view. But, it is primarily significant because it is constitutive of the pantheist’s world-view and ethos, and so has implications for pantheistic practice.17 Because of these points, pantheism is often classified as atheism. Pantheists actually believe in immortality, but in an impersonal sense. They assert that it is natural for humans to long for impersonal immortality, just as both theists and atheists long to be remembered or remain as another part of the material realm after physical death. For Pantheists, death is the to return to and merge with God. Levine furthers explains the idea, quoting Jeffers: What is distinctively significant is the recognition of the individual as apart of the Unity--what Jeffers calls the one organic whole . . . this one God. The “parts change and pass, or die, people and races and rocks and stars,” but the whole remains. . . . all its parts are different expression of the same , and they are all in communication with each other, influencing each other, therefore parts of one organic whole. 18

Pan- If sin is not acknowledged, no Savior is expected by Pantheists. In the denial of the personality of God, there is no possibility of His Son coming to earth. Since Pantheists do not expect a Savior to come, any who would claim to be one may be seen as arrogant and controlling. A Pantheist relates his view of a Savior, “I am my own personal savior. I believe that was a savior for one and only one person: himself. Furthermore, in my , I think Jesus failed to save himself.”19

Pan- Compared to the number of adherents to pantheism, organizational structure is not as well developed as it is in other religions. This is a result of the fact that pantheism is spread more as a worldview than as a religious system with scriptures, , and organizations. Therefore, within the Pantheistic circle, a variety of sects emerged and developed their own variations of beliefs and practices. With such doctrinal , pantheism also attracts a wider group of potential followers. The World Pantheist Movement posts this invitation:

17Ibid., 13. 18Ibid., 14. 19Available from http://www.omnifarious.org/~eljay/rel_qna.html; Internet, accessed August 31, 2003. PANTHEISM 29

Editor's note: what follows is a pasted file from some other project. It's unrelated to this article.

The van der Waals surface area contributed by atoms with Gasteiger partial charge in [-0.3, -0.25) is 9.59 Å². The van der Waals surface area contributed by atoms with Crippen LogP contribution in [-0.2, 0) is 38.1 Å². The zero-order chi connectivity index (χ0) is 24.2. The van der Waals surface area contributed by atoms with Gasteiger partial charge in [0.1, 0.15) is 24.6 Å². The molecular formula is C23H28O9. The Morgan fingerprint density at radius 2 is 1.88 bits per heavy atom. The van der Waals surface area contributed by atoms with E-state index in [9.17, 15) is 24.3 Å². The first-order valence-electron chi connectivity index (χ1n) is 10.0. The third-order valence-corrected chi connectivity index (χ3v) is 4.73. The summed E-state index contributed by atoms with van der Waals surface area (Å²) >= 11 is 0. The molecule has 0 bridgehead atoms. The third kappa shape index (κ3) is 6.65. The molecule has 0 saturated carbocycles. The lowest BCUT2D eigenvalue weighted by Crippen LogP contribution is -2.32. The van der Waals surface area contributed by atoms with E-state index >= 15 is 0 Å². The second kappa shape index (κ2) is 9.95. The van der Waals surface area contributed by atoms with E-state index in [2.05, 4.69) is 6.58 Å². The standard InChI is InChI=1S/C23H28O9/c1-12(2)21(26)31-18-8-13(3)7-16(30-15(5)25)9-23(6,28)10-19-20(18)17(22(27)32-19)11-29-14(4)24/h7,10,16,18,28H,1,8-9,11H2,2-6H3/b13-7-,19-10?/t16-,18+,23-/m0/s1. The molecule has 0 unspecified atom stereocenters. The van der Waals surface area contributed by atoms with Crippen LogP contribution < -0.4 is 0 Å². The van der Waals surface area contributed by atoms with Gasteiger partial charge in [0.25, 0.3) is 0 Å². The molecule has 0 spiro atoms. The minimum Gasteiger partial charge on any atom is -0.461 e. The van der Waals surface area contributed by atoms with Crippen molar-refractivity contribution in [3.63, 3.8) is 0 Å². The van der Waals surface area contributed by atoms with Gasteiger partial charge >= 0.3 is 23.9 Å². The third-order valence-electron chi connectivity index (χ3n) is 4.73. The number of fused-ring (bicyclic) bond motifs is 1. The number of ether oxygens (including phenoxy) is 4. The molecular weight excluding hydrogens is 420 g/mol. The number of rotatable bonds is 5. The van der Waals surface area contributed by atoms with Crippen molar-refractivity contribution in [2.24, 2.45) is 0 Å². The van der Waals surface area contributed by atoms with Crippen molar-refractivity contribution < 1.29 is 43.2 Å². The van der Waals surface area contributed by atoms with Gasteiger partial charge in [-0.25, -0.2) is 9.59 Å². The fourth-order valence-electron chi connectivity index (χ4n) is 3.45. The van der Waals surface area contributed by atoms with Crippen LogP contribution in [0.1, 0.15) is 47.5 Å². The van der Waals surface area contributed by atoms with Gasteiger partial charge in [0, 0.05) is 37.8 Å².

Do you find it impossible to believe in supernatural beings, and difficult to conceive of anything more worthy of than the of nature or the power of the universe? If you answered yes to these questions, then you feel thoroughly at home in the World Pantheist Movement. Our caring and celebratory approach focuses rather than the supernatural, on what we can see and do and live out rather than on invisible entities that we can only imagine.20

Pan- Eschatology Pantheism basically holds to a monistic cosmology, and does not concern itself with what may exist beyond the universe. The universe itself is divine. Therefore, Heaven is not of interest for pantheism. The Universe was there from the beginning, just as the biblical God claims about Himself, “I am that I am” (Exod. 3:14). Eschatology is not related to the end of time when God will destroy all evil or the material universe. The ultimate goal for Pantheists is a state of mind called “perfect harmony with the divine Unity.” There is no concept of judgment or evil as theistic religions hold. There is no Heaven ruled by God other than the present universe. Nor is there a God who judges the sinful. Thus , entering heaven is not a focus for Pantheists. Rather, the ultimate goal is to attain the perfect of mind, which can be possible when one has a right relationship with divine Unity. 21 As studied above, pantheism contrasts sharply to Christian theism. Some of the points have totally different perspectives from each other, while others seem simply to substitute theistic terms with Pantheistic terms. These similarities and differences make it difficult for Pantheists to pursue Christian through scripture and doctrines.

CHRISTIAN APPROACH TO PANTHEISM Based on the understanding of pantheism presented above, several key points for Christians in approaching Pantheists are suggested in this section.

20World Pantheistic Movement; available from http://www.pantheism.net/ index.htm; Internet; accessed February 15, 2003. 21Levine, 18. 30 TORCH TRINITY JOURNAL 6 (2003)